Integrating Black trans-led education and training throughout our health care system, from medical school, to providers’ offices, to health plans is important to become informed by those with lived experience. Education should be mandatory at all levels of our health care system, including upper level management to front line workers at provider locations and at health insurance companies. Policymakers, health insurance companies, and providers must compensate Black TGNC individuals for this education.
Implement accountability measures and policies
Requiring data collection and quality assurance checks is a useful way to make sure that providers and health plans are addressing racist and transphobic practices that harm Black TGNC individuals. Government agencies and community based organizations can implement rating systems on providers and health plans as well as require reports on goals, policies, and practices to ensure high quality access to care for Black TGNC individuals. Government agencies can also create “equity” funds that invest in Black TGNC-led organizations who already serve TGNC communities of color.. Investing funds into TGNC organizations and providers with lived experience ensures broader support and safety within the community.
Advocate for legal policies and regulations
Access to gender affirming care and trans-related services is hampered by legal obstacles. While federal and state laws prohibit most public and private health insurance plans and providers from discriminating against TGNC individuals, illegal discrimination is still common. Service denials occur due to illegal categorical exclusions or requiring excessive documentation.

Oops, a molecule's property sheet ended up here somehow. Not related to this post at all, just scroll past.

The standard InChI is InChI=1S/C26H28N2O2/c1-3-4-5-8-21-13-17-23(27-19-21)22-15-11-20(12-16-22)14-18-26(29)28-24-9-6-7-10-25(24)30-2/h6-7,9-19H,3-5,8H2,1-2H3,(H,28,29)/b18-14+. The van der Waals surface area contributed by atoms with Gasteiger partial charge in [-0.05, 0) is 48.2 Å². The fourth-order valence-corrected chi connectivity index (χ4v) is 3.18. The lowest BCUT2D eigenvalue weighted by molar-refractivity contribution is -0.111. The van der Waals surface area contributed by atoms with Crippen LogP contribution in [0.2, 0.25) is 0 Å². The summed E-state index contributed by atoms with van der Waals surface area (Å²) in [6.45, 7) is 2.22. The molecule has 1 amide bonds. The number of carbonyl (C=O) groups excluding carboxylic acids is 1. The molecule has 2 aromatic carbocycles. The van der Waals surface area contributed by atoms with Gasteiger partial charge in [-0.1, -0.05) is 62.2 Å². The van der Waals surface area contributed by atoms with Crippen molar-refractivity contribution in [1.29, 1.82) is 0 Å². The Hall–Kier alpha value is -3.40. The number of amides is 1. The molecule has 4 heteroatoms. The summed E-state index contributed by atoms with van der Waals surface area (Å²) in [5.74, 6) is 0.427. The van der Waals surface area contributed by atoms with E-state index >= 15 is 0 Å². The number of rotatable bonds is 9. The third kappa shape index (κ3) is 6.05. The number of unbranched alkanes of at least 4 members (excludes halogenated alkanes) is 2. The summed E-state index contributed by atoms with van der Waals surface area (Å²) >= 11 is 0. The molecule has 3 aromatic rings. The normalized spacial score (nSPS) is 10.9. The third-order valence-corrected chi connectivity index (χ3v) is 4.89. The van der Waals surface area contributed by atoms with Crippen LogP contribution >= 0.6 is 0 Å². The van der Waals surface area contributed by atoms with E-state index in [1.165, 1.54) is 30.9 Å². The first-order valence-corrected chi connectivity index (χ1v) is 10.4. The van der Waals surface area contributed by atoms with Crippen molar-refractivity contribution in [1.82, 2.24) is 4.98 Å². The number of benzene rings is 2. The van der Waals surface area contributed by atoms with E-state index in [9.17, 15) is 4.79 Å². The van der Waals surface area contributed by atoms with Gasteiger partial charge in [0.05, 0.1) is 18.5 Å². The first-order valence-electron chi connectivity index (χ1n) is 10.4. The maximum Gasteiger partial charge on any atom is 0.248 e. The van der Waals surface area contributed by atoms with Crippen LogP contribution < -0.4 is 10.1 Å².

Ways to remove legal obstacles can look like: protections that cover services otherwise covered for cisgender people and prohibit benefit designs with prescriptive requirements on gender identity; policies that require that providers and health plans use updated medical standards and research; requirements that medical examiners have relevant professional experience with specific authorization requests; and relaxing quantity limits on prescriptions. These are some specific ways our health care system can remove barriers to care for Black TGNC people.
Together, we must work at all levels to create a health care system that cares for everyone. This includes designing activities and community health events that connect attendees to resources not only to address the unique needs and health disparities of Black TGNC people, but also to integrate them into the dialogue.
This work is urgently needed, as Black TGNC people deal with the devastating effects of COVID-19 on top of the oppressions they have already faced for centuries. In order to address the systematic violence against Black TGNC people that pervades our society, it is important to address the biases and prejudice of people who are cisgender or White, even including those who identify as Lesbian, Gay, Bisexual, or Queer. We must also work at a systemic level to address the biases that are built into our health care system to disenfranchise Black TGNC people.
* The authors acknowledge Unique Woman’s Coalition (UWC) as a thought partner in helping to inform the content of this blog. UWC is the first formalized organization in Southern California to be founded, organized for and by Black Transgender women. Learn more about UWC on the organization’s website, and consider making a donation to sustain its life-changing work.